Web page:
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Residents live in fear of hippo

By unknown | Jul 15, 2008 | COMMENTS [ 0 ]

Sne Masuku

Sne Masuku

Residents of Verulam in KwaZulu-Natal and surrounding areas have been warned to be extra vigilant and immediately report if they come across "Nonkululeko" - a hippo on the loose.

The hippo is believed to have claimed the life of Ben Dlamini, 60, a gardener in the area.

Dlamini was found with wounds to his head and neck on Saturday. Police are investigating the possibility that he was killed by the hippo.

Residents now fear for their safety and that of their children when going to or coming from school.

They are demanding that the hippo be immediately removed from their area before it claims another life. A Waterloo resident said since she had heard about the wandering hippo, she had decided not to let her child go out of her sight.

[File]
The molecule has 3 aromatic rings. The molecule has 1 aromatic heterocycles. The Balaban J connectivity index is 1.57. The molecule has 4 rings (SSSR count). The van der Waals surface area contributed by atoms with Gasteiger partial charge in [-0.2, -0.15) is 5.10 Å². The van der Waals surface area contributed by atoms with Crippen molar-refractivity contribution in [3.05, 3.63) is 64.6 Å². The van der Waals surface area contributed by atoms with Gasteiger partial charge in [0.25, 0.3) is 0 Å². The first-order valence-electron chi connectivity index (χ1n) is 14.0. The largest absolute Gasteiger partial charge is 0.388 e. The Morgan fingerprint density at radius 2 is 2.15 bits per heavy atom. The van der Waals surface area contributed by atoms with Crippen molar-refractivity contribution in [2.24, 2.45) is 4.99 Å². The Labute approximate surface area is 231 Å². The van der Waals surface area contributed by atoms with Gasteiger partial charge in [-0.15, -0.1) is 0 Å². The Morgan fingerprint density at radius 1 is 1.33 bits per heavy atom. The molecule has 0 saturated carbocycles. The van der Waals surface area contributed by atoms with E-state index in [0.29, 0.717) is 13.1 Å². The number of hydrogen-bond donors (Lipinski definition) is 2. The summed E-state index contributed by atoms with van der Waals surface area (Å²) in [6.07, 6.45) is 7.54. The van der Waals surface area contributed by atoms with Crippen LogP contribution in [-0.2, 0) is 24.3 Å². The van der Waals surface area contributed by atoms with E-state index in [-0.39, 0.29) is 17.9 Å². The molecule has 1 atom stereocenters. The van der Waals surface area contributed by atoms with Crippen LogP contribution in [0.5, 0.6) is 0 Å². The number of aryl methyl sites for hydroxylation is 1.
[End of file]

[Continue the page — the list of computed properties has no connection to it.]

"Now that the schools have reopened, I am even more worried, anything can happen," said a concerned parent.

People in the area use a gravel road to get to nearby shops in Verulam, and many children use the same road to get to schools.

Ezemvelo KwaZulu-Natal Wildlife spokesman Jeff Gaisford said the matter was out of their hands now that the hippo was on eThekwini Municipality area.

"We are not sure where it came from, but we suspect that it came from Richards Bay. We cannot even advise on how she should be managed," he said.

A postmortem would be conducted to determine the cause of Dlamini's death. "At this stage we cannot say for sure if the hippo was responsible for Dlamini's death," police spokesman Muzi Mngomezulu said yesterday.

Residents spotted the hippo grazing close to the Umdloti River recently and called the authorities. It was believed to be Nonkululeko, the hippo that has been making appearances on the North Coast, including swimming in the sea, for the past few weeks.

Attempts last week by Wildlife officials to shoot the hippo failed when they were stopped by residents and an animal rights group.

eThekwini Municipality has now given the group, Animal Rights Africa, 14 days to capture the animal.


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